Navigating through the ins-and-outs of a divorce can be tough. There are often expenses that arise that you may not have initially thought of—your child’s car insurance payment is one of them. Child support laws vary greatly by each state, so it’s important to check your own state’s guidelines when trying to determine which parent is in charge of covering a child’s car insurance. Some guidelines cover just the basic necessities, while others are a bit more detailed.
A basic child support payment does not typically cover things like extracurricular activities, college expenses, medical insurance and/or uninsured medical expenses, which are generally agreed upon within a settlement agreement. This includes car insurance.
Who Covers the Child’s Car Insurance Coverage?
Car insurance companies will generally require a parent to list their child on their insurance policy if that child is a licensed driver living in their home. In that case, the burden can often fall on the custodial parent (the parent with the most custody time). If the parents share joint custody, it’s typically whichever parent has the most custody time, or the parent that has the child the most during the school year. Usually, but not always, this is the parent receiving the child support. Some companies even require parents sharing joint custody to cover the child on both policies.
The parent required to list the child on their insurance may not always be the same parent in charge of paying for the car insurance. Again, states vary greatly, but car insurance is not typically covered within a basic child support order, which means you must negotiate it as part of a settlement agreement during the divorce.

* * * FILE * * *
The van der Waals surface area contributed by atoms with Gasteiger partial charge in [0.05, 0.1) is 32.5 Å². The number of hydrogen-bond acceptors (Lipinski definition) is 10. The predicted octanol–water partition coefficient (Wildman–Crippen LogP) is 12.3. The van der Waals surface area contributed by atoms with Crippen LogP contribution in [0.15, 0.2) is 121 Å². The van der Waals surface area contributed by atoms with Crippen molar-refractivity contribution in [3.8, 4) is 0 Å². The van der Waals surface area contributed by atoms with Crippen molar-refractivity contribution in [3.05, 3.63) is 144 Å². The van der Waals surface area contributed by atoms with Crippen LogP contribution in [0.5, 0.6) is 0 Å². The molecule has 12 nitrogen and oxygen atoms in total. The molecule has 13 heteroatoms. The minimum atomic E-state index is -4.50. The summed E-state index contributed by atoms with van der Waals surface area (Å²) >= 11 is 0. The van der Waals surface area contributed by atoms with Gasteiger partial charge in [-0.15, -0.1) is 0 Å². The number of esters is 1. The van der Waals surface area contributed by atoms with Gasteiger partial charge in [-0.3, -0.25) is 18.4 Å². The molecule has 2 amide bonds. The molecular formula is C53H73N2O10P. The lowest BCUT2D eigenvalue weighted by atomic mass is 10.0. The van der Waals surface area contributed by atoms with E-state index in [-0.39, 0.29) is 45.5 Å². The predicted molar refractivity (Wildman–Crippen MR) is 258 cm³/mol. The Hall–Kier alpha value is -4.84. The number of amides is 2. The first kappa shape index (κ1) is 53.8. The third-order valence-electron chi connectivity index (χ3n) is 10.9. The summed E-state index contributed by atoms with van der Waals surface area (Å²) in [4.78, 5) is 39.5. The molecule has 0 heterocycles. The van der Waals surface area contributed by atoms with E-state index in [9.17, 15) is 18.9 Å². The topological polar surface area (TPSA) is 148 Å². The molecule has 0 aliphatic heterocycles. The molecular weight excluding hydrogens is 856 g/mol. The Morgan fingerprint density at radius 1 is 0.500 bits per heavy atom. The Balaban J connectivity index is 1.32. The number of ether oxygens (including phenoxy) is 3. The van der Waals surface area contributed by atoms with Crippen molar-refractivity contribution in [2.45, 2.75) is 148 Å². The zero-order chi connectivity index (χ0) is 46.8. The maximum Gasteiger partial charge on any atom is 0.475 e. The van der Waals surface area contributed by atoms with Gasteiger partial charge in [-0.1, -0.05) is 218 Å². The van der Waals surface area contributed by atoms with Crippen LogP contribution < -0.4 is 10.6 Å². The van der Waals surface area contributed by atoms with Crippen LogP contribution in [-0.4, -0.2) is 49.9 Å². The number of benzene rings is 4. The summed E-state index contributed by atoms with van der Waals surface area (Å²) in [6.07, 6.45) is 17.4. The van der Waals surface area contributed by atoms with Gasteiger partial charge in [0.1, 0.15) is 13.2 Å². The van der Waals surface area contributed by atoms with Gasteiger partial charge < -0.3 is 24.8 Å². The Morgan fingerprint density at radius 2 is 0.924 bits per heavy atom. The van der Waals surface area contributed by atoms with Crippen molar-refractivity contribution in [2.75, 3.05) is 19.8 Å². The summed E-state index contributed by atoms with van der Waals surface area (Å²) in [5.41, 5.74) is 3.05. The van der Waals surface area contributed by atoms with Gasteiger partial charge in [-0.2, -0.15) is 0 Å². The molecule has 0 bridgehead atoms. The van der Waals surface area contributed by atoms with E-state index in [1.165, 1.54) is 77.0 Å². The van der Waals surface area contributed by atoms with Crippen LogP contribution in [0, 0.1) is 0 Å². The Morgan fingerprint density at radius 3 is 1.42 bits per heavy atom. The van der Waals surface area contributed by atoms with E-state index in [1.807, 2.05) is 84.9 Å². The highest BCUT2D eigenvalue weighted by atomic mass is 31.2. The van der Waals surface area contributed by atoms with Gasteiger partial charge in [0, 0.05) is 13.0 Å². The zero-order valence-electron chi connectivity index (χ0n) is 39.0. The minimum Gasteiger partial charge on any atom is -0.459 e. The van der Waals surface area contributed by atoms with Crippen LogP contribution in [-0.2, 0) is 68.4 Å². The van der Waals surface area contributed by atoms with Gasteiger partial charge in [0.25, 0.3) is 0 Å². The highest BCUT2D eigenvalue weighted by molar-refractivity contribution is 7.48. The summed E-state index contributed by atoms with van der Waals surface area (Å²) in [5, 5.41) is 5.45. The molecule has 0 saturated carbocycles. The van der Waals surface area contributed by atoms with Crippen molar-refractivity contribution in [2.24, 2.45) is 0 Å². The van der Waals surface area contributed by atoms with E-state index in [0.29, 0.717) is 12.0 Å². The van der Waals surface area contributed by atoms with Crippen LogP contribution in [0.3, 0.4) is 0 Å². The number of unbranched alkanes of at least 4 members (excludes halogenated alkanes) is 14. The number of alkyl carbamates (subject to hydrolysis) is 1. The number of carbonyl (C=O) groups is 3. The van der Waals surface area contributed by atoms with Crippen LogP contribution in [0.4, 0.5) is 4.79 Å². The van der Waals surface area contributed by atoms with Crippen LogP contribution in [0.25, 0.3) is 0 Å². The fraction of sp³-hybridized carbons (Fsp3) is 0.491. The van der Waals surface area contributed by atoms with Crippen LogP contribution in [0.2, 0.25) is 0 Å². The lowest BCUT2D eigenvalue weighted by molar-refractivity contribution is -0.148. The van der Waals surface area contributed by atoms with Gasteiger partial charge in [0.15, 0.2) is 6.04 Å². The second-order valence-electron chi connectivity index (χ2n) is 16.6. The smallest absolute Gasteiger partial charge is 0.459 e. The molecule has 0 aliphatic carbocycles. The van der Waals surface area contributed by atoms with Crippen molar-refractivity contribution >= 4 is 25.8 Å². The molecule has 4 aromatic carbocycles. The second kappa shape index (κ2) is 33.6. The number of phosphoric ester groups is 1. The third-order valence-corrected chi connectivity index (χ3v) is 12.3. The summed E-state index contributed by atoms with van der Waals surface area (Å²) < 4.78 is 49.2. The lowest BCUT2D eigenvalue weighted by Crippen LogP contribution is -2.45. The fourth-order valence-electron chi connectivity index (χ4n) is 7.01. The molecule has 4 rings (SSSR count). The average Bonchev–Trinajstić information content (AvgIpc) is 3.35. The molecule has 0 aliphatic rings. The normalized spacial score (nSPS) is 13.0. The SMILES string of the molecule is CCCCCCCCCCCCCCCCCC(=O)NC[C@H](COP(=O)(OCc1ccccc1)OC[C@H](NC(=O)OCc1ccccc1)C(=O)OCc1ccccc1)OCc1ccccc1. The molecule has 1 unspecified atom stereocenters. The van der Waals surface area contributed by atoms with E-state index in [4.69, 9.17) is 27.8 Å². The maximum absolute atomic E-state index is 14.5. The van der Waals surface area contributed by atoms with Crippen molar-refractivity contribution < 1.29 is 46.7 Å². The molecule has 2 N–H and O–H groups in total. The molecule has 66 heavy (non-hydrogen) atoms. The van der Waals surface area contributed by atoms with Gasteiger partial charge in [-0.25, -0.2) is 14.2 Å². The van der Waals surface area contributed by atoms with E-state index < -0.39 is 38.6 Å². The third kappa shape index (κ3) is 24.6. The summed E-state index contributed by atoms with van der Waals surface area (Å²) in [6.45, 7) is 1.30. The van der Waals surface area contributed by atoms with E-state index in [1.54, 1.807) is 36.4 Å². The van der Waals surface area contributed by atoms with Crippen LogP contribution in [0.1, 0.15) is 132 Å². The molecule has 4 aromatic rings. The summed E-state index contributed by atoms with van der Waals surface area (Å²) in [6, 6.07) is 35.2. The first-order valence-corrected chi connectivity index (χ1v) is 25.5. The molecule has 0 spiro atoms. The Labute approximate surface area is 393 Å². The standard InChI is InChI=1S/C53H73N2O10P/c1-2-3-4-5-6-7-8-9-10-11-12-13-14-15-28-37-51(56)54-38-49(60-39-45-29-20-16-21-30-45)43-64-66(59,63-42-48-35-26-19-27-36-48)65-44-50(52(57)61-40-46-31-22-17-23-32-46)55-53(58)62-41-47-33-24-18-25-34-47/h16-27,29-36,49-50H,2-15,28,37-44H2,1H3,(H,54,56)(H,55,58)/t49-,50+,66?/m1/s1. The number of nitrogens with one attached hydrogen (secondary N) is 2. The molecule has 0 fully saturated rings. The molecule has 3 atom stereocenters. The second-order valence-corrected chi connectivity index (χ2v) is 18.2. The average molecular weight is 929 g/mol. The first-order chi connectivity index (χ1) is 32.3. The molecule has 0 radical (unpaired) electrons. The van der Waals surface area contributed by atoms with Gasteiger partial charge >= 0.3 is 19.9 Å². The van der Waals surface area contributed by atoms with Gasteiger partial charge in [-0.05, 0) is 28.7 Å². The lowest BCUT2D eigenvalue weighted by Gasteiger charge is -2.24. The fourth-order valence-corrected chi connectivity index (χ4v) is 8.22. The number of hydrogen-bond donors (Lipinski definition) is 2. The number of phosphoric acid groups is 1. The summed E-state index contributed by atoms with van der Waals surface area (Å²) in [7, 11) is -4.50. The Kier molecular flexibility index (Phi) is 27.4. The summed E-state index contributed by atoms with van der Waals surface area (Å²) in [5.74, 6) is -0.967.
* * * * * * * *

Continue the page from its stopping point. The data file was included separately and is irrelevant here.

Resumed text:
Many Take the Mentality That Child Support Should Cover Everything
There’s a misconception that once the non-custodial parent pays the custodial parent child support, then the non-custodial parent no longer has to pay anything else for the child. Child support is not a one-time payment and you’re done. It’s meant to cover basic necessities, such as food, shelter, clothing and other basic living expenses while the child is with the custodial parent. Unplanned or un-thought of expenses inevitably always come up.
Let’s be reasonable though. Parents can come to an agreement before the divorce is finalized. It doesn’t make sense to require the custodial parent receiving child support to carry the burden entirely by himself or herself. Think of all the other costs the parent has to use the money for: groceries, food, clothing, uninsured medical expenses, small incidentals, and many others.
Remember, child support is for the child, but that money can go towards providing a roof over your child’s head. So often times, a basic child support payment is not enough money to cover all the expenses of a child. This is why divorce is expensive!
Who Gets to Make the Decision About Driving?
Coming up with the money is typically the bigger issue, but at some point the parents have to decide whether their child should begin driving. What happens when one parent wants the child to drive and the other doesn’t?
Just as it is with adults, driving is considered a privilege and no child is “entitled” to drive. The decision will be entirely up to the parents. Which means a judge typically won’t force a parent to pay for a child’s car insurance.
If an agreement truly can’t be reached, the parents can always request the court to intervene and settle the disagreement for them. Most courts don’t like being involved in small issues like this, so it’s best to come to an agreement between yourselves or with the help of your family law attorneys. If the issue is brought before the judge, it’s going to be on a case-by-case basis.
Authored by Ashley Roncevic, LegalMatch Legal Writer and Attorney at Law